Is Learning in Corona-time Like Learning in Wartime?
C.S. Lewis' famous sermon may still be appropriate
The 9/11 attacks occurred when I was still a brand-spanking-new law professor, and they provoked quite a crisis of conscience. What was I doing ruminating about the finer points of administrative law or property-based environmental protection when so much more was at stake? What was I doing to help keep people safe and secure?
A colleague recommended I read "Learning in Wartime," a sermon delivered by C.S. Lewis in the fall of 1939. It was an excellent suggestion. Although I do not share Lewis' faith, I found it to be simultaneously comforting and inspiring—just what I needed at that moment.
The current situation prompted me to revisit the Lewis sermon, and I thought I would recommend it to our readers. Like Lewis' thought generally, the sermon is steeped in his faith, but I believe it has something to offer for theists and non-theists alike—or at least I hope so.
Here is how it begins:
A University is a society for the pursuit of learning. As students, you will be expected to make yourselves, or to start making yourselves, in to what the Middle Ages called clerks: into philosophers, scientists, scholars, critics, or historians. And at first sight this seems to be an odd thing to do during a great war. What is the use of beginning a task which we have so little chance of finishing? Or, even if we ourselves should happen not to be interrupted by death or military service, why should we—indeed how can we—continue to take an interest in these placid occupations when the lives of our friends and the liberties of Europe are in the balance? Is it not like fiddling while Rome burns?
And here is a brief portion of Lewis' answer.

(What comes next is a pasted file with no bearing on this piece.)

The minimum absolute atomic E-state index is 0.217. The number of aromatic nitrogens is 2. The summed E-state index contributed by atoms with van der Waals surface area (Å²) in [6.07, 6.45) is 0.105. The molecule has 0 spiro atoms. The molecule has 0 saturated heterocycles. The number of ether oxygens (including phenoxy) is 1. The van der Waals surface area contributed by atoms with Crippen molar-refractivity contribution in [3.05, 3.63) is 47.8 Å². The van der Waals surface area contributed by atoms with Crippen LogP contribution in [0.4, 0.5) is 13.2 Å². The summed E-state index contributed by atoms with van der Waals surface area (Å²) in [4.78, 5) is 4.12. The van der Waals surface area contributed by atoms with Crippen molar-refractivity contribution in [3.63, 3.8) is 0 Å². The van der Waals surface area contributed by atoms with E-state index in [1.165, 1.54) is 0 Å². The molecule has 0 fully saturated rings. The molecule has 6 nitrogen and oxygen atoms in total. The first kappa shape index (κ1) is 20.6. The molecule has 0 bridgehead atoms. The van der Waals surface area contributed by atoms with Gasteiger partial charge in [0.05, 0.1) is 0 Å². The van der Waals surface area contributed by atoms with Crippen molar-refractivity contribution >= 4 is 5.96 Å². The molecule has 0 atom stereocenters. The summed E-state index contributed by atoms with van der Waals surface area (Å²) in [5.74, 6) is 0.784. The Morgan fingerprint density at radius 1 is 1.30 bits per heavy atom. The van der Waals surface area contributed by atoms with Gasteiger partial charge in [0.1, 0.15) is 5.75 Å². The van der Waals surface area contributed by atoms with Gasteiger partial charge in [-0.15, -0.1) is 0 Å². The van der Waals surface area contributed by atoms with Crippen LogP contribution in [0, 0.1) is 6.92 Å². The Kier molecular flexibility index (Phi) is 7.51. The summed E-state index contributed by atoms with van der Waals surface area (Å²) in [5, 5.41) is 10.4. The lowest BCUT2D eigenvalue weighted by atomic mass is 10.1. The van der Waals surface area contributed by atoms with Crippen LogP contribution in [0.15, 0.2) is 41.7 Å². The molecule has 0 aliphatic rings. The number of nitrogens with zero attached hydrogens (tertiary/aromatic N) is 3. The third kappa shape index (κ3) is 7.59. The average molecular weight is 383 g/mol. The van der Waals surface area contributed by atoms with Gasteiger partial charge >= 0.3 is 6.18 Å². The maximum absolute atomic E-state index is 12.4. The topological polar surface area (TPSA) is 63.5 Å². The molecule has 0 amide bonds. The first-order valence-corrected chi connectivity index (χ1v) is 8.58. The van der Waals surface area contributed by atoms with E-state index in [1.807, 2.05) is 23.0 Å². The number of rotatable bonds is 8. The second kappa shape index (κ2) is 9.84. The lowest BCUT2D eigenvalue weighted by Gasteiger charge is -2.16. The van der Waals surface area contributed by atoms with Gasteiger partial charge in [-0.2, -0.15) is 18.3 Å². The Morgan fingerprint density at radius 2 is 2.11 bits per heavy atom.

. . . I think it important to try to see the present calamity in a true perspective, The war creates no absolutely new situation: it simply aggravates the permanent human situation so that we can no longer ignore it. Human life has always been lived on the edge of a precipice. Human culture has always had to exist under the shadow of something infinitely more important than itself. If men had postponed the search for knowledge and beauty until they were secure the search would never have begun. We are mistaken when we compare war with "normal life". Life has never been normal. Even those periods which we think most tranquil, like the nineteenth century, turn out, on closer inspection, to be full of cries, alarms, difficulties, emergencies. Plausible reasons have never been lacking for putting off all merely cultural activities until some imminent danger has been averted or some crying injustice put right. But humanity long ago chose to neglect those plausible reasons. They wanted knowledge and beauty now, and would not wait for the suitable moment that never come. Periclean Athens leaves us not only the Parthenon but, significantly, the Funeral Oration. The insects have chosen a different line: they have sought first the material welfare and security of the hive, and presumable they have their reward. Men are different.They propound mathematical theorems in beleaguered cities, conduct metaphysical arguments in condemned cells, make jokes on scaffold, discuss, the last new poem while advancing to the walls of Quebec, and comb their hair at Thermopylae. This is not panache; it is